Japanese Vintage Sosaku Kokeshi entitled: ‘Mushin’ | Innocence by Masao Watanabe
Offered is a wonderful small Kokeshi of a child referred to as Innocence. In looking at the diversity of the dolls created by Masao Watanabe, we see he was fascinated with the subject of the innocence of children’s simplicity, their lack of knowledge, and their purity, not yet spoiled by mundane affairs. His dolls of children suggest that innocence is to be taken as the promise of a renewal of the world's children.
As shown in this beautiful figure he focuses on the conical-shaped head which has the shape of a chestnut, with light whips of brown hair irregularly falling over the skull with slanted eyes with no eyelid, nose, or mouth. Its body is covered, in this case, with a white Yukata or in Japanese, yo͝oˈkädə, (a light cotton kimono, worn in casual settings such as at play, summer festivals, and to nearby bathhouses). To finish off the look he added a white painted sash tied low on the bulbous-shaped figure. The rendering of the garment design is common for this particular series for which the raised motif resembles Shibori, a type of tie-dyeing that gives texture to the garment. The piece is finished with either a type of natural or colored candle wax, (Rosoku no ro). The piece has the artist's script signature and a red personal stamp on the bottom of the figure.
Condition: Excellent with no imperfections, no color loss or fading. This is a unique, unusual, and a perfect doll for the collector of Watanabe-san’s work in the Japanese Kokeshi folk art genre.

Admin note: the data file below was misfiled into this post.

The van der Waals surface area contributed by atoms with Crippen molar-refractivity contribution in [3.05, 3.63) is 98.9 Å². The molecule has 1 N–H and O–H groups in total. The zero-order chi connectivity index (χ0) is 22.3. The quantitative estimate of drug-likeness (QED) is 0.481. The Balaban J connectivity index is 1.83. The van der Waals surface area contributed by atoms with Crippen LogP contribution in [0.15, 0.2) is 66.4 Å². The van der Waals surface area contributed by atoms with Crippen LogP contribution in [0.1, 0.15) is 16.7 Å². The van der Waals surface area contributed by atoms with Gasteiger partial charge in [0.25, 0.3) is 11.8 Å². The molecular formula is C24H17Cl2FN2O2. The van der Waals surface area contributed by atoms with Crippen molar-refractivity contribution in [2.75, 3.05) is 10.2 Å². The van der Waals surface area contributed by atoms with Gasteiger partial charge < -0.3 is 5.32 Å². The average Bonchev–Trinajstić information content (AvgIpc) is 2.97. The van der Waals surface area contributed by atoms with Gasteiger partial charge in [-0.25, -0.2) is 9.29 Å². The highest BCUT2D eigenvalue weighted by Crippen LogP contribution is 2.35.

Additional Information: Masao Watanabe | 1917-2007 (89)
Born in Fukushima, Watanabe-san studied under Traditional Yajirou Master Sato, Tatsuo of Miyagi Prefecture. After relocation to America, Masao Watanabe, (Nisei male), was incarcerated at the Puyallup Assembly Center, Washington, and transferred to the Minidoka internment camp, Idaho during World War II. Arguably, the most popular and prolific of the 20th/c Sosaku Kokeshi artists, he began his craft in the early 1950s. He is famous for not only minimally carving beautiful woods but also for his use of gessoed surfaces and lacquer. A multiple award winner in Kokeshi competitions around the world, his works are permanently exhibited at the Nuremberg Toy Museum in Germany.
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Masao Watanabe | 1917-2007 (89)
Born in Fukushima, Watanabe-san studied under Traditional Yajirou Master Sato, Tatsuo of Miyagi Prefecture. Arguably, the most popular and prolific of the 20th/c Sosaku Kokeshi artists, he began his craft in the early 1950s. His most famous Kokeshi themes are that of ‘innocence’ (Mushin), and his doll entitled: Chigo Zakura (Cherry Blossom Child). A multiple award winner in Kokeshi competitions around the world (Prime Minister's prizes for the works of "Chigozskura" in 1963 and "Shojo" in 1981), along with numerous prizes by the Modern Kokeshi Artist Association and JETRO. He held two exhibitions in Japan and was exempt from the examination of the All Japan Kokeshi Contest, a Member of the Nippon Kokeshi Artistic Handicraft Association. His works are permanently exhibited at the Nuremberg Toy Museum in Germany.
Collector's note – descriptive qualities, standard characteristics & ornamentation styles:
Of all the Kokeshi produced by Masao Watanabe, his doll entitled, Mushin, (Innocence), is the most representative of this artist’s work. The emphasis is on the color of the natural wood and texture, and the form of this piece is the most recognizable of all of his dolls. The representation of clothing, complemented by the natural graining of the wood, and the painting of the sash, is common for this particular series. The natural wood implies the kimono or yukata with Its smooth curves brought about through the use of the lathe. Some painted and raised forms to resemble Shibori, a type of tie-dyeing that give texture to the garment. He also prominently features the rose and camellia as a central motif. His most famous piece above, is entitled, ‘Chigo Zakura’, (Cherry Blossom Child), which won the Prime Minister’s Award, and was presented to the Beatles in 1965, after their appearance in Japan with Sir Joseph Lockwood, Chairman of EMI Record Distributors, England.